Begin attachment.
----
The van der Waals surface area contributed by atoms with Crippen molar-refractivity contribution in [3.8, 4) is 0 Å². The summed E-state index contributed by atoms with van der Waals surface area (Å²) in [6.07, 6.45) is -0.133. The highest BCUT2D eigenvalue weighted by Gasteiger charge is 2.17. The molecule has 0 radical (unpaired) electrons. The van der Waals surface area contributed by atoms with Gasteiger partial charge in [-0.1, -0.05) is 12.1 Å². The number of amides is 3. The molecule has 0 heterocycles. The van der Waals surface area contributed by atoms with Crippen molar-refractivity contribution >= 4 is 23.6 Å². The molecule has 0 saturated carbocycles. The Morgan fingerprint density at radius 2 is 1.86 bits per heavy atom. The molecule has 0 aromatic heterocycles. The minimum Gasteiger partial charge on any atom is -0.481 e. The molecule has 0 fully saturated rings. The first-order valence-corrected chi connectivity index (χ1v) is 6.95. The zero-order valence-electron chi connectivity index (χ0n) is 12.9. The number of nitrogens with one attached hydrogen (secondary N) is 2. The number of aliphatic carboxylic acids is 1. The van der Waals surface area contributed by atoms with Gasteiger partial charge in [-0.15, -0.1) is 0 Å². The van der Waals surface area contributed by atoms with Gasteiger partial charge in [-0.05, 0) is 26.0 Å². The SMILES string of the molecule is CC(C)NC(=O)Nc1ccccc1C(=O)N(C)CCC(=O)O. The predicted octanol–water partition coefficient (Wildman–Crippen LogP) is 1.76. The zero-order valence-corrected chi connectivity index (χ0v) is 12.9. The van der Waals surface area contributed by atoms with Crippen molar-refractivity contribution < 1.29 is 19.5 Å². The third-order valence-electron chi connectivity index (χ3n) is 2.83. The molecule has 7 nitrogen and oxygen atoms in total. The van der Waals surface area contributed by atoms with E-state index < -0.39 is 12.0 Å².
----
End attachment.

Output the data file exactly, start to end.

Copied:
The van der Waals surface area contributed by atoms with Crippen molar-refractivity contribution in [3.8, 4) is 0 Å². The summed E-state index contributed by atoms with van der Waals surface area (Å²) in [6.07, 6.45) is -0.133. The highest BCUT2D eigenvalue weighted by Gasteiger charge is 2.17. The molecule has 0 radical (unpaired) electrons. The van der Waals surface area contributed by atoms with Gasteiger partial charge in [-0.1, -0.05) is 12.1 Å². The number of amides is 3. The molecule has 0 heterocycles. The van der Waals surface area contributed by atoms with Crippen molar-refractivity contribution >= 4 is 23.6 Å². The molecule has 0 saturated carbocycles. The Morgan fingerprint density at radius 2 is 1.86 bits per heavy atom. The molecule has 0 aromatic heterocycles. The minimum Gasteiger partial charge on any atom is -0.481 e. The molecule has 0 fully saturated rings. The first-order valence-corrected chi connectivity index (χ1v) is 6.95. The zero-order valence-electron chi connectivity index (χ0n) is 12.9. The number of nitrogens with one attached hydrogen (secondary N) is 2. The number of aliphatic carboxylic acids is 1. The van der Waals surface area contributed by atoms with Gasteiger partial charge in [-0.15, -0.1) is 0 Å². The van der Waals surface area contributed by atoms with Gasteiger partial charge in [-0.05, 0) is 26.0 Å². The SMILES string of the molecule is CC(C)NC(=O)Nc1ccccc1C(=O)N(C)CCC(=O)O. The predicted octanol–water partition coefficient (Wildman–Crippen LogP) is 1.76. The zero-order valence-corrected chi connectivity index (χ0v) is 12.9. The van der Waals surface area contributed by atoms with Crippen molar-refractivity contribution < 1.29 is 19.5 Å². The third-order valence-electron chi connectivity index (χ3n) is 2.83. The molecule has 7 nitrogen and oxygen atoms in total. The van der Waals surface area contributed by atoms with E-state index < -0.39 is 12.0 Å².